Your horse loves to trot, jump and gallop the days away.
They want to be free to move, especially if you have a sport horse on your hands.
But sometimes, your horse can get stuck — literally.
Locking stifle is a painful, but common horse health condition that can create a lot of problems for your horse’s mobility.
In this post, we’re going to get into everything you need to know about locking stifle, from causes to treatment.
That way you can keep your horse feeling their best and avoid the painful hang-ups that come with locking stifle in horses.
What is a Locking Stifle in Horses?
Intermittent upward fixation of the patella — now that’s a mouthful!
It’s also the technical name for locking stifles in horses.
Like the human knee, horses have a joint that acts like a hinge to help your horse move, rest, and stay upright, called the stifle. This joint is very important for overall horse functioning, as you can likely tell. In fact, horses need this joint to properly lock in place in order to stay standing up while sleeping!
In order to understand what locking stifle horse problems look like, we need to take a moment to go over the basic anatomy of the super important stifle joint first.
The stifle is made up of the following four bones: the femur, patella, fibula, and tibia, as seen in the diagram below.
This joint plays a critical role in a horse’s functioning, with many parts working together in coordination to help movement and locking. The patella has three ligaments connecting it to the base’s tibia. At the end of the femur, there is a notch known as the medial trochlear ridge. Ligaments hook around and lock the stifle into place at this location.
Think of the ligaments like an elastic band. They can stretch and flex, allowing the patella to glide upwards and downwards as the horse goes from movement to rest.
When a horse has a locking stifle, its patella is stuck upward, meaning it is unable to move out of the ridge on the end of the femur. If the horse tries to move forward as it typically would, the leg will remain extended.
Sometimes the delay is momentary, and simple backward movement can get the patella to slide back in place. Other times, the patella remains locked and can extend the delay. That is when your horse will face more severe symptoms.
Now that we’ve gotten our introductory anatomy lesson out of the way, you might be wondering how typical locking stifles are.
Locking stifle horse problems are one of the most common ailments affecting a horse’s kneecaps. Thankfully, that means lots of research and information are available to horse owners and veterinarians alike.
Locking Stifle Horse Symptoms & Diagnosis
So how do you know when your horse is affected by locking stifle? And what do you do about getting it diagnosed by a vet?
Unlike other horse health conditions, locking stifle horse problems may not be easy to detect.
With other conditions like thrush or suspensory ligament horse injuries having more obvious and consistent symptoms, you can often spot the problem before you even call for the vet.
Even experienced trainers can miss the signs of locking stifle. When your horse appears to behave strangely or is resistant to new training techniques, it could be due to stifle problems.
However, there are some signs of locking stifle to watch for, especially if they appear in combination:
- The back leg remains locked or extended after movement
- Stumbling or falling over regularly
- Audible ‘pop’ sound from the leg when moving
- Reluctance to canter
- Swelling around the stifle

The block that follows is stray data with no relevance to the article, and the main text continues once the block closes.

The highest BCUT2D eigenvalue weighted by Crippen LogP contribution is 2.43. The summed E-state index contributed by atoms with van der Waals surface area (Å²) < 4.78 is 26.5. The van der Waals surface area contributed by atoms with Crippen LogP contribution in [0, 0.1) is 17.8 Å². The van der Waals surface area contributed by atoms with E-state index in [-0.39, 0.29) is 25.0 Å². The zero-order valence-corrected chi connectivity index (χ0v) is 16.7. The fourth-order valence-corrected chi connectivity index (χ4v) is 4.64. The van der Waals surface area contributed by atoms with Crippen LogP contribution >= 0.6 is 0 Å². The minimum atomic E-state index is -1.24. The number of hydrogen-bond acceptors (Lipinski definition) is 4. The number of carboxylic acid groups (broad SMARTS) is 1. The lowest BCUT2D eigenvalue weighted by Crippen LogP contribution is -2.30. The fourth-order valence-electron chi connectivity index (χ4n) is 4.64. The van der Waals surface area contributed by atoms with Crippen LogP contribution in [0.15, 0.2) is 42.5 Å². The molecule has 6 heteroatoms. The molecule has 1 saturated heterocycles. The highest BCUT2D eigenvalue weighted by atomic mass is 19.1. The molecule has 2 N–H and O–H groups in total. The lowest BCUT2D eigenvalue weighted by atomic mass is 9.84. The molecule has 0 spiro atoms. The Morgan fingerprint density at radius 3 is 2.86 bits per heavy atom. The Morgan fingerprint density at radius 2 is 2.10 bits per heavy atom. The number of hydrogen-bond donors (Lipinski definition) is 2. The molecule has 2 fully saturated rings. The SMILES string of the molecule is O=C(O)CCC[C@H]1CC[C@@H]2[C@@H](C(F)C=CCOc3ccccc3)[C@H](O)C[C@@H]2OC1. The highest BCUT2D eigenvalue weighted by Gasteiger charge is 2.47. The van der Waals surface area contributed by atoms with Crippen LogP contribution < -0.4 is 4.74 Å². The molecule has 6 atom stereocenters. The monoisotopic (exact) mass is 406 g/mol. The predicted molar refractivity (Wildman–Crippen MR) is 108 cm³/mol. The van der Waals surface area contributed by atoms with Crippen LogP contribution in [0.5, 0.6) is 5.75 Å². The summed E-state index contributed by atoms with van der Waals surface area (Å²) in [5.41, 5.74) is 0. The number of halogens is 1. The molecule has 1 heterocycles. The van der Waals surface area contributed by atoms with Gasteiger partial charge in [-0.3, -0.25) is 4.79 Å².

- Dragging rear toes
- Hesitant to reverse
- Trouble hacking up or down hills
- Lamer after periods of rest
- Lack of muscle tone in limbs
Your vet will likely perform a visual inspection and potentially “block” (numb) various areas in the stifle to see what is going on. If that doesn’t clarify the problem for the veterinarian, your horse will likely need imaging technology (x-rays, ultrasound, or both) to see what the problem is.
If you start noticing anything strange in your horse’s behaviour, it may be time to call the vet so they can address it immediately.
What Causes Locking Stifle in Horses?
In the case of stifle locking in horses, there isn’t one cause to point the finger at.
That being said, stifle locking in horses is most commonly found in fast-growing foals, as well as ponies and horses that have poor fitness.
The pros speculate that young horses develop stifle locking because of their speedy growth and not fully developed bodies. Sometimes, a foal’s muscles can’t grow and be strengthened by conditioning fast enough to catch up to the bones. That means that a growth spurt can cause the bones to malform and not fit together quite right and cause functioning problems for your horse. It also means that the joint is overall more unstable, and the ligament that should normally slide off gets stuck for one reason or another.
When it comes to locking stifle horse problems in old horses, you may think it would only be a malformed joint that could cause problems when in fact their fitness is usually the culprit.
When a horse suddenly loses muscle tone or stops exercising as normal, it can experience the same malformation or angling of the bone as a fast-growing young horse. This will also lead to stifle locking in horses.
Locking Stifle in Horses Prevention
Now that you’ve heard all of the details on this condition, we’re going to move on to some tips on preventing it in the first place!
After all, you love your horse as much as the next equine owner and wouldn’t want to see your pal in pain.
So let’s get into how you can prevent that pain in the first place.
Locking Stifle Exercises
One of the best preventative measures for locking stifle is some simple exercise.
You may not believe it, but by doing locking stifle exercises with your horse, you can make sure they are not only fit but have a better chance of avoiding the condition altogether.
Many horses who struggle with locking stifle are unfit, and their muscle tone is poor. This is believed to be one of the causes of the condition, so that’s why doing locking stifle exercises is so necessary for prevention.